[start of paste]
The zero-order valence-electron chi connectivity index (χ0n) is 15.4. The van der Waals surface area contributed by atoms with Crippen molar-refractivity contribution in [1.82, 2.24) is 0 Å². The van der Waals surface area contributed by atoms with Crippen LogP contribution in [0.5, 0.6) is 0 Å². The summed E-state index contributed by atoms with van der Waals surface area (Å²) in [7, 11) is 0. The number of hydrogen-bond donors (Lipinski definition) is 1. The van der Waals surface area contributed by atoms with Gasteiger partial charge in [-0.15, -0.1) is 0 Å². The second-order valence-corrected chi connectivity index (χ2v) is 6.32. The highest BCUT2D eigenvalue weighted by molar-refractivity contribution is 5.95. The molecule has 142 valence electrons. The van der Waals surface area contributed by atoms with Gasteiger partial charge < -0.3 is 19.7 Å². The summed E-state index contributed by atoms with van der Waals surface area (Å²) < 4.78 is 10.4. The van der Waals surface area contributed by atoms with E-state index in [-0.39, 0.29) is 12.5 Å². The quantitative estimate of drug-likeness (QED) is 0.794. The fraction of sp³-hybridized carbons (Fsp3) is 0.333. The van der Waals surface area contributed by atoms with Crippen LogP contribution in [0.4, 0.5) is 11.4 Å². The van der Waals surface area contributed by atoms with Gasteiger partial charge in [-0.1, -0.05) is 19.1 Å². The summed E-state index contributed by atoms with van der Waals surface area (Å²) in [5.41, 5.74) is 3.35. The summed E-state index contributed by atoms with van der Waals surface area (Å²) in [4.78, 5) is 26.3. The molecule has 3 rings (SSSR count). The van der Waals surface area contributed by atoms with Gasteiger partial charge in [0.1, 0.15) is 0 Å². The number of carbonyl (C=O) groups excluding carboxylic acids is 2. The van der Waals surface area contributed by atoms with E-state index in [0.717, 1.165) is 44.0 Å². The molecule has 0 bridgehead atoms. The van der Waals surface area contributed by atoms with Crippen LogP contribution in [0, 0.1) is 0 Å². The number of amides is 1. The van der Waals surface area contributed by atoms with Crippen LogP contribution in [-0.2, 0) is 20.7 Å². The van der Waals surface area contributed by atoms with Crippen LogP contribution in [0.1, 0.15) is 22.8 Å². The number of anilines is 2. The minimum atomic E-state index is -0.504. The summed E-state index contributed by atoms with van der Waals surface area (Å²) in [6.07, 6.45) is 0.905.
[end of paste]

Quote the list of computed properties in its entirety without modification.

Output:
The zero-order valence-electron chi connectivity index (χ0n) is 15.4. The van der Waals surface area contributed by atoms with Crippen molar-refractivity contribution in [1.82, 2.24) is 0 Å². The van der Waals surface area contributed by atoms with Crippen LogP contribution in [0.5, 0.6) is 0 Å². The summed E-state index contributed by atoms with van der Waals surface area (Å²) in [7, 11) is 0. The number of hydrogen-bond donors (Lipinski definition) is 1. The van der Waals surface area contributed by atoms with Gasteiger partial charge in [-0.15, -0.1) is 0 Å². The second-order valence-corrected chi connectivity index (χ2v) is 6.32. The highest BCUT2D eigenvalue weighted by molar-refractivity contribution is 5.95. The molecule has 142 valence electrons. The van der Waals surface area contributed by atoms with Gasteiger partial charge < -0.3 is 19.7 Å². The summed E-state index contributed by atoms with van der Waals surface area (Å²) < 4.78 is 10.4. The van der Waals surface area contributed by atoms with E-state index in [-0.39, 0.29) is 12.5 Å². The quantitative estimate of drug-likeness (QED) is 0.794. The fraction of sp³-hybridized carbons (Fsp3) is 0.333. The van der Waals surface area contributed by atoms with Crippen LogP contribution in [0.4, 0.5) is 11.4 Å². The van der Waals surface area contributed by atoms with Gasteiger partial charge in [-0.1, -0.05) is 19.1 Å². The summed E-state index contributed by atoms with van der Waals surface area (Å²) in [5.41, 5.74) is 3.35. The summed E-state index contributed by atoms with van der Waals surface area (Å²) in [4.78, 5) is 26.3. The molecule has 3 rings (SSSR count). The van der Waals surface area contributed by atoms with Gasteiger partial charge in [0.1, 0.15) is 0 Å². The number of carbonyl (C=O) groups excluding carboxylic acids is 2. The van der Waals surface area contributed by atoms with E-state index in [0.717, 1.165) is 44.0 Å². The molecule has 0 bridgehead atoms. The van der Waals surface area contributed by atoms with Crippen LogP contribution in [0, 0.1) is 0 Å². The number of amides is 1. The van der Waals surface area contributed by atoms with Crippen LogP contribution in [-0.2, 0) is 20.7 Å². The van der Waals surface area contributed by atoms with Crippen LogP contribution in [0.1, 0.15) is 22.8 Å². The number of anilines is 2. The minimum atomic E-state index is -0.504. The summed E-state index contributed by atoms with van der Waals surface area (Å²) in [6.07, 6.45) is 0.905.